Russian ambassador to the UN Vitaly Churkin, who died suddenly after falling ill at his office at Russia’s UN mission, is being remembered by his diplomatic colleagues as a powerful and passionate voice for his nation.
Churkin was taken to a hospital, where he died on Monday, according to Russian Deputy Ambassador to the UN Vladimir Safronkov.
Churkin would have turned 65 yesterday. The cause of his death was not immediately known.
Churkin had been Russia’s envoy at the UN since 2006. He was the longest-serving ambassador on the UN Security Council.
UN Secretary-General Antonio Guterres called him “a uniquely skilled diplomat, a powerful orator with great wit, and a man of many talents and interests.”
“Although we served together for a short time, I greatly appreciated the opportunity to work with him and will deeply miss his insights, skills and friendship,” Guterres said in a statement.
Russian President Vladimir Putin esteemed Churkin’s “professionalism and diplomatic talents,” spokesman Dmitry Peskov said, according to the state news agency TASS.
Diplomatic colleagues from around the world mourned Churkin as a master in their field, saying he had both a deep knowledge of diplomacy and a large and colorful personality.
US Ambassador Nikki Haley said that while she and Churkin did not always agree, “he unquestionably advocated his country’s positions with great skill.”
Her predecessor, Samantha Power, described him on Twitter as a “diplomatic maestro and deeply caring man” who had done all he could to bridge differences between the US and Russia.
Those differences were evident when Power and Churkin spoke at the Security Council last month, when she lashed out at Russia for annexing Ukraine’s Crimean Peninsula and for carrying out “a merciless military assault” in Syria.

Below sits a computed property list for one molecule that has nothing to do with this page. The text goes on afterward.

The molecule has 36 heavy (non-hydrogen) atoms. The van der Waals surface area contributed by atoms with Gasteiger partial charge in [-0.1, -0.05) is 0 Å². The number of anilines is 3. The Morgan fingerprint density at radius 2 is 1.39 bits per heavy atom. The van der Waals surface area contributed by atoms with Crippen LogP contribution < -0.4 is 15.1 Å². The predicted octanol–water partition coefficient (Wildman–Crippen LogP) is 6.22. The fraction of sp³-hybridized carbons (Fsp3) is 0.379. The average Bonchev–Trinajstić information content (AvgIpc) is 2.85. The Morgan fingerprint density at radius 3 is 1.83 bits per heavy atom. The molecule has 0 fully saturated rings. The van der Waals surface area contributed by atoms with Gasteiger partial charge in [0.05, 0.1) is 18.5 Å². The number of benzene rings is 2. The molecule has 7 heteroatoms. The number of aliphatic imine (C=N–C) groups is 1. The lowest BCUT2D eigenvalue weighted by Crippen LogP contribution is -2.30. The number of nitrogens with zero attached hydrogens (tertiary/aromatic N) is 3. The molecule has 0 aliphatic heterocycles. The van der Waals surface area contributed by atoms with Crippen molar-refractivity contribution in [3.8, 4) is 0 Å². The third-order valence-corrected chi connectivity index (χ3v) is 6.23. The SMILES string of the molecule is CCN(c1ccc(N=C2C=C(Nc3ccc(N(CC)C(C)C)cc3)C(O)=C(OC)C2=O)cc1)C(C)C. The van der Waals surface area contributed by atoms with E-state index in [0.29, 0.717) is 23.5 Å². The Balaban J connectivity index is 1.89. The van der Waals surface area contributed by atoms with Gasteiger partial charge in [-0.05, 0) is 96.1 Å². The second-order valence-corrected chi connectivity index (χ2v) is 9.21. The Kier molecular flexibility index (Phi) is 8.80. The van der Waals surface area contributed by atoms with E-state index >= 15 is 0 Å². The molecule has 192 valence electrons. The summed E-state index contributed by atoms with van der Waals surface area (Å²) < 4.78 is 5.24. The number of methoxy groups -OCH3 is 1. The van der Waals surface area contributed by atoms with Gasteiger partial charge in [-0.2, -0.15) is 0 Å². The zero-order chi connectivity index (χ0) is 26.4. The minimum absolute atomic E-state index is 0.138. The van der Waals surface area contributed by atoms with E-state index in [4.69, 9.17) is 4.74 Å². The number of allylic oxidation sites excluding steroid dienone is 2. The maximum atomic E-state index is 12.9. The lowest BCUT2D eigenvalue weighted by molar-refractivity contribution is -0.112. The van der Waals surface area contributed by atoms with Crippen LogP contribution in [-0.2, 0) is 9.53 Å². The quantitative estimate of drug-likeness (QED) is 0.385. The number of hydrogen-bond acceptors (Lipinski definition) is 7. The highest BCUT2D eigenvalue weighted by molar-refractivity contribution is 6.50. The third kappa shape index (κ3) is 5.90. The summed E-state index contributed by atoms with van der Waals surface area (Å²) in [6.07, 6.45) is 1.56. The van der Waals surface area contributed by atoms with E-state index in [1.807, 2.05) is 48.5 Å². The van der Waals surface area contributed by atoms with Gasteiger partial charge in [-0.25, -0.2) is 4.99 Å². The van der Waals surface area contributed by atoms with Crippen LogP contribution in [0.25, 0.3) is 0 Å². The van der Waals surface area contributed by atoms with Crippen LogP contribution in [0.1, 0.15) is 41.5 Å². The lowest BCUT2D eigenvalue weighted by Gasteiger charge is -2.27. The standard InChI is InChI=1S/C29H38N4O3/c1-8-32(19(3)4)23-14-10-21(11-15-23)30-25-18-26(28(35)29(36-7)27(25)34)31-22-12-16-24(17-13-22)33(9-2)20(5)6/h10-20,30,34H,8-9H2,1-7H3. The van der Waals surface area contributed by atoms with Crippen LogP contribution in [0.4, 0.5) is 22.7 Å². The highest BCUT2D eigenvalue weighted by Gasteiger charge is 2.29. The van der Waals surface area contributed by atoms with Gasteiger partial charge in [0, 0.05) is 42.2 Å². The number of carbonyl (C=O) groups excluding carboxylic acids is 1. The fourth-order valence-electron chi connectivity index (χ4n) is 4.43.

Churkin accused former US president Barack Obama’s administration of “desperately” searching for scapegoats for its failures in Iraq, Syria and Libya.
Churkin died weeks into some major adjustments for Russia, the UN and the international community, with a new secretary-general at the world body and a new administration in Washington. Meanwhile, the Security Council is due this week to discuss Ukraine and Syria.
From Moscow’s vantage point, “Churkin was like a rock against which were broken the attempts by our enemies to undermine what constitutes the glory of Russia,” TASS quoted Russian Deputy Foreign Minister Sergei Ryabkov as saying.
Churkin’s UN counterparts “experienced and respected the pride that he took in serving his country and the passion and, at times, very stern resolution that he brought to his job,” UN General Assembly President Peter Thomson of Fiji said.
However, colleagues also respected Churkin’s intellect, diplomatic skills, good humor and consideration for others, said Thomson, who called for a moment of silence at the start of an unrelated meeting on Monday.
Churkin told Russia Today in an interview this month that diplomacy had become “much more hectic,” with political tensions rising and stability elusive in various hotspots.
At the time, he looked in good health, reporter Alexey Yaroshevsky tweeted on Monday.
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